The Sacrament of Holy Orders is unique among the seven sacraments, in that it has three distinct but related “degrees” or levels. Other sacraments can be repeated, such as Eucharist and Penance, but the Church does not really speak about “repeating” the sacrament of Holy Orders. Rather, a man receives ordination, which confers another degree of the sacrament. The three degrees of Holy Orders are the diaconate, the priesthood, and the episcopacy. Men in the episcopacy are called “bishops.”
The first degree of Holy Orders is known as the order of deacons, or the diaconate. Deacons are usually married men who have full-time careers, but are ordained to official ministry in the Church in both the liturgy and in parish life. The word “deacon” comes from the Greek word for “service.” In the Acts of the Apostles, the deacons were entrusted with the burden of the administration of food and money when it became overwhelming for the apostles. Today, deacons assist the priest at Mass, preach, celebrate baptisms and weddings, visit the sick, among many of forms of service to God’s people.
Priests are celibate men (although there are some married priests) who have been called by Christ to continue his ministry on earth through the celebration of the Sacraments, especially the Eucharist and Penance. Priests remain celibate in imitation of Jesus himself, who was unmarried in order to more clearly be the image of the Bridegroom, wedded to the Catholic Church. Priests usually spend a year in ministry as a deacon before being ordained priests. However, they never cease to be deacons sacramentally.
Bishops receive the fullness of the sacrament of Holy Orders. There are provisions laid out in Canon Law for the process of choosing priests to become bishops. Every few years, a bishop of a diocese submits a list of names of priests to the pope’s delegate. In the bishop’s judgment, these priests would be good candidates to become a bishop. When a bishop dies or retires, the pope’s delegate will begin the search for a new bishop from the names of priests which have been submitted. Confidential questionnaires may be sent out to people who know these candidates so that a full profile can be submitted to the Vatican. From there, a committee of bishops will put forth the three best candidates for the pope to choose a new bishop for the diocese. This entire process is extremely confidential, and a priest may not know he is under consideration until he gets a phone call, asking him to become a bishop. In the past, the practice of careerism, or priests jockeying to become a bishop, has been a problem. The Church clearly wants to avoid any careerism or even an appearance of careerism. In fact, it seems that the opposite has become true today.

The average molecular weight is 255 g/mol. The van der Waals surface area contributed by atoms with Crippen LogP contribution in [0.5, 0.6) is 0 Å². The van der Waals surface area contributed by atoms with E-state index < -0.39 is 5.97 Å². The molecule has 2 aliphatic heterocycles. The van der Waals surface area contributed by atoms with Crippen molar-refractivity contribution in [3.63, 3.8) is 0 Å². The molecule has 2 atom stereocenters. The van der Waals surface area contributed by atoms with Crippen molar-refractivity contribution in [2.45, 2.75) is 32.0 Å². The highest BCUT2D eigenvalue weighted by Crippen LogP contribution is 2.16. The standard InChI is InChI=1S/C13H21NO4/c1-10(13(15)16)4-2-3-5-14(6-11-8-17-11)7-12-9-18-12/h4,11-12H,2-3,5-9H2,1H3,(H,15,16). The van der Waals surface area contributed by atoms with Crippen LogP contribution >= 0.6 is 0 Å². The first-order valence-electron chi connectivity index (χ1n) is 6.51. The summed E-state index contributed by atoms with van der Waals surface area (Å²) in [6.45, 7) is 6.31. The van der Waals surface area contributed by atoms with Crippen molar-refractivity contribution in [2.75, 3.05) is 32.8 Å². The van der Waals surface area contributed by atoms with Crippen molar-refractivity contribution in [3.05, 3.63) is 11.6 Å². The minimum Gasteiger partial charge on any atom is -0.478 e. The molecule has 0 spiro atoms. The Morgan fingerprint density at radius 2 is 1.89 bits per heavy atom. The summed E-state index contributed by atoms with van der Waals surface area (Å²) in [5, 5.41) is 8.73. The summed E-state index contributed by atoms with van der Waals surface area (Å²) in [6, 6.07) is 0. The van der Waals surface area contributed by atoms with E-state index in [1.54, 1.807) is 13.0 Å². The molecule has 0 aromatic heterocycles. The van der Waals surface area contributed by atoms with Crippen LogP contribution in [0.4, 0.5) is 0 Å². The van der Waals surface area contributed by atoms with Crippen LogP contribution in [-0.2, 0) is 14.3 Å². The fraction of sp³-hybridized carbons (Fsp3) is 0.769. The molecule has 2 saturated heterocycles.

It is widely known among priests that being a bishop is an extremely difficult calling and a very heavy burden to carry. Even St. Paul, as one of the first bishops, said, “there is the daily pressure upon me of my anxiety for all the churches” (2 Corinthians 11:28). Imagine having the responsibility for the salvation of hundreds of thousands, sometimes even millions, of both Catholics and non-Catholics in your diocese. Being the chief shepherd of a diocese is certainly a huge responsibility. I have heard being a bishop described as a “living crucifixion” because of the constant criticism which inevitably comes from the media, priests, and parishioners. Because of this, some priests turn down the request to become a bishop. However, as with any calling that comes from God, we can trust that God will sustain those who are faithful to him. Faithfulness to God is a source of a great joy that even the heaviest burdens cannot take away. Those who have received the sacrament of Holy Orders are set apart for a special service of God’s people. Let us keep our bishop, priests, and deacons in our prayers so that they may remain faithful to Christ, who called them to share in his ministry.